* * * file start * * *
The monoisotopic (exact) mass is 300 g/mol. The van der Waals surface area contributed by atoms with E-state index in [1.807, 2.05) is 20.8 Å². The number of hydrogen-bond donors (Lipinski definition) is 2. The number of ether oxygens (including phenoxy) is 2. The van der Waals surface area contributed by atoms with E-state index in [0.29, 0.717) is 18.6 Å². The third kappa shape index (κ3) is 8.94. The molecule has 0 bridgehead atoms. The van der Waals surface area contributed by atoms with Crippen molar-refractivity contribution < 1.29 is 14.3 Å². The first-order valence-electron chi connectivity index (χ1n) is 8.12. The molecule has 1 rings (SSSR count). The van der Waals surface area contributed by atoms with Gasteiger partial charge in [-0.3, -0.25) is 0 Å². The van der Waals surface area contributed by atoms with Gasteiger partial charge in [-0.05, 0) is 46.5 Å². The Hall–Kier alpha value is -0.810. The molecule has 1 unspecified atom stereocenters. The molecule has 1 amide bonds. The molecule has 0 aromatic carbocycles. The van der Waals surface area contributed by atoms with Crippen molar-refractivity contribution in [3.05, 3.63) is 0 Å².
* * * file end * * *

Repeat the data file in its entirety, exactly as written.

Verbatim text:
The monoisotopic (exact) mass is 300 g/mol. The van der Waals surface area contributed by atoms with E-state index in [1.807, 2.05) is 20.8 Å². The number of hydrogen-bond donors (Lipinski definition) is 2. The number of ether oxygens (including phenoxy) is 2. The van der Waals surface area contributed by atoms with E-state index in [0.29, 0.717) is 18.6 Å². The third kappa shape index (κ3) is 8.94. The molecule has 0 bridgehead atoms. The van der Waals surface area contributed by atoms with Crippen molar-refractivity contribution < 1.29 is 14.3 Å². The first-order valence-electron chi connectivity index (χ1n) is 8.12. The molecule has 1 rings (SSSR count). The van der Waals surface area contributed by atoms with Gasteiger partial charge in [-0.3, -0.25) is 0 Å². The van der Waals surface area contributed by atoms with Gasteiger partial charge in [-0.05, 0) is 46.5 Å². The Hall–Kier alpha value is -0.810. The molecule has 1 unspecified atom stereocenters. The molecule has 1 amide bonds. The molecule has 0 aromatic carbocycles. The van der Waals surface area contributed by atoms with Crippen molar-refractivity contribution in [3.05, 3.63) is 0 Å².